I have what appears to be be a loss of power from some old panels. A
Inherited this system when we bought the place in 1996 - it was at least
5 years old at the time:
12 x 55 watt panels
16 amp regulator
modified square wave inverter
580 amp hour battery bank
meters - amps out (load), battery volts, amps in (panels)
I never saw this system run higher than 20 amps, and that little
regulator could get quite hot - I got worried enough to improve the
cooling for it.
Since upgraded with:
12 x 80 watt panels
40 amp "smart" regulator
1500 watt continuous sine-wave inverter
1100 amp hour battery bank
The old panels and regulator were connected to the new batteries (the
old batteries were disconnected completely) along with the new panels
and regulator - the new regulator would have been pushed to its limit to
cope with the expected full-power input from old and new panels, so the
supplier and I agreed to connect the old panels to the new batteries via
their existing regulator.
The upgrade was 3 years ago and the system has worked almost flawlessly
since then. The new regulator measures and stores 30 days' worth of
data, including daily amp hours in. When the upgrade was installed, an
instantaneous reading of the analog amp meter (old system) and digital
display of amps in (new system) showed that the old panels would
typically show about 75% of the new panel reading, i.e. if the new
panels showed 20 amps (sunny day at midday, etc), then the old panels
would show about 15 amps, and the regulator was quite warm to the touch.
Allowances for error notwithstanding, it's still a useful comparison.
Recently the old panels are only showing about one-third of the "new"
panels. Yesterdays' reading at 11:00am showed 22 amps from the new
panels, but the old panels were only showing 8 amps, and the old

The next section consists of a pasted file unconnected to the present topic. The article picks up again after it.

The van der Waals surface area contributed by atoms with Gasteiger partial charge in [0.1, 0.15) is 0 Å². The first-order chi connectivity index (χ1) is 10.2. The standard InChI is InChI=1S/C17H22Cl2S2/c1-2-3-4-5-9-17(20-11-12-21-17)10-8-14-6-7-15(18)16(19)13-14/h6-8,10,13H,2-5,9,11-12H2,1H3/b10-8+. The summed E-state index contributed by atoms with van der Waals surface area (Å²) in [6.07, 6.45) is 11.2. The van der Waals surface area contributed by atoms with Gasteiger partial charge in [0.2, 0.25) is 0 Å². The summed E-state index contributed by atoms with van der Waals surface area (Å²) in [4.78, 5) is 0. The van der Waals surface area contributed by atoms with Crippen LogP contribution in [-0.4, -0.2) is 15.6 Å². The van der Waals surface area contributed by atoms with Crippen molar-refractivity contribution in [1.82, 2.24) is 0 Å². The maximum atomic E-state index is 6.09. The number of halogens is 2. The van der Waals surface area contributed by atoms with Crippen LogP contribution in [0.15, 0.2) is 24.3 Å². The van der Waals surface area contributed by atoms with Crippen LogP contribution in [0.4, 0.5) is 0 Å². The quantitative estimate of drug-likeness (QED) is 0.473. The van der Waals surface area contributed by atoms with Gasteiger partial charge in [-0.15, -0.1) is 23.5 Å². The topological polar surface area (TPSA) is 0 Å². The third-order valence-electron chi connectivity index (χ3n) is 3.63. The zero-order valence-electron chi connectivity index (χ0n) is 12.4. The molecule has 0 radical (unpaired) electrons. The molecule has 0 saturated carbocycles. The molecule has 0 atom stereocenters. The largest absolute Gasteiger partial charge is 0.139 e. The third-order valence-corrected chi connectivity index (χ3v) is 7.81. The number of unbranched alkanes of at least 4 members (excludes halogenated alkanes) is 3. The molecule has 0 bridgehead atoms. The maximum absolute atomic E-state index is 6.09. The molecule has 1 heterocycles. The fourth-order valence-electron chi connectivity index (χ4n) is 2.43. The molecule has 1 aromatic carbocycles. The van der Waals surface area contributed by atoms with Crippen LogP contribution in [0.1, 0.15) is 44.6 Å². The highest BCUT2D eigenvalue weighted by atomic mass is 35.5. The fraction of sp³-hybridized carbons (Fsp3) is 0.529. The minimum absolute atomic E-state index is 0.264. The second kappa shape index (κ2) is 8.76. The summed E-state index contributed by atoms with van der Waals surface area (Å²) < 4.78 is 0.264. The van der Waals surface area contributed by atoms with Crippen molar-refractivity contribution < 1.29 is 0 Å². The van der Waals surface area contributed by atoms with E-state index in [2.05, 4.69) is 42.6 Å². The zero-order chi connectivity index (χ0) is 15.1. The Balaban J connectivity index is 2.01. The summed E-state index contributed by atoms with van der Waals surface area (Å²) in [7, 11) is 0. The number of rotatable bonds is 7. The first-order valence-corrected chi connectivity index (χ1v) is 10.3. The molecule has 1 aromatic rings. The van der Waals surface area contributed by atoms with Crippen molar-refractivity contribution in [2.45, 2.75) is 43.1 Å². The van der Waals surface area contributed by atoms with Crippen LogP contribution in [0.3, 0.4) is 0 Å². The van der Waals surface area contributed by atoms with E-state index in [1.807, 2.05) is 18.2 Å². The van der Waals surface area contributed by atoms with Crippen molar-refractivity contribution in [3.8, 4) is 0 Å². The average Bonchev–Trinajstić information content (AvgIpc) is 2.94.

regulator was cool to the touch.
I bypassed the old regulator and connected the old panels directly to
the old battery bank, to test if either the analog meter or the old
regulator were faulty. I periodically charge the old batteries in case I
ever need them, but I haven't done so for a few months and their voltage
was lower than the main bank (24.0 VDC vs 26.7 VDC), but the amp meter
only showed 10 amps going into the old batteries - I left it connected
for an hour, but the amp meter needle stayed on 10 amps.
It seems that one or more old panels have had it. An inspection of the
panels showed that two of them are distinctly yellow - I believe this is
the "potting" degrading with age?
Anyway - I assume I'll have to disconnect the whole string and test each
panel individually. I don't have a portable amp meter, so what voltage
tests can I do that will reveal which panel/s are faulty? They are
12-volt panels connected series/parallel to give 24 VDC. I've got the
data sheets for the new gear, but the paperwork is missing for the old
Dump the z to reply to me
in article 3F77C672.D17CA33F@caloundra.qld.gov.au, Bernie Dwyer at
email@example.com wrote on 03/09/28 22:43:
Connect them, one at a time, with the same sunlight, to some known 12-volt
load, such as automotive lamp bulbs, of reasonable watts to load them
somehwere near their maximum power point, and see record how much voltage
each gives, or how brightly they light the lamps.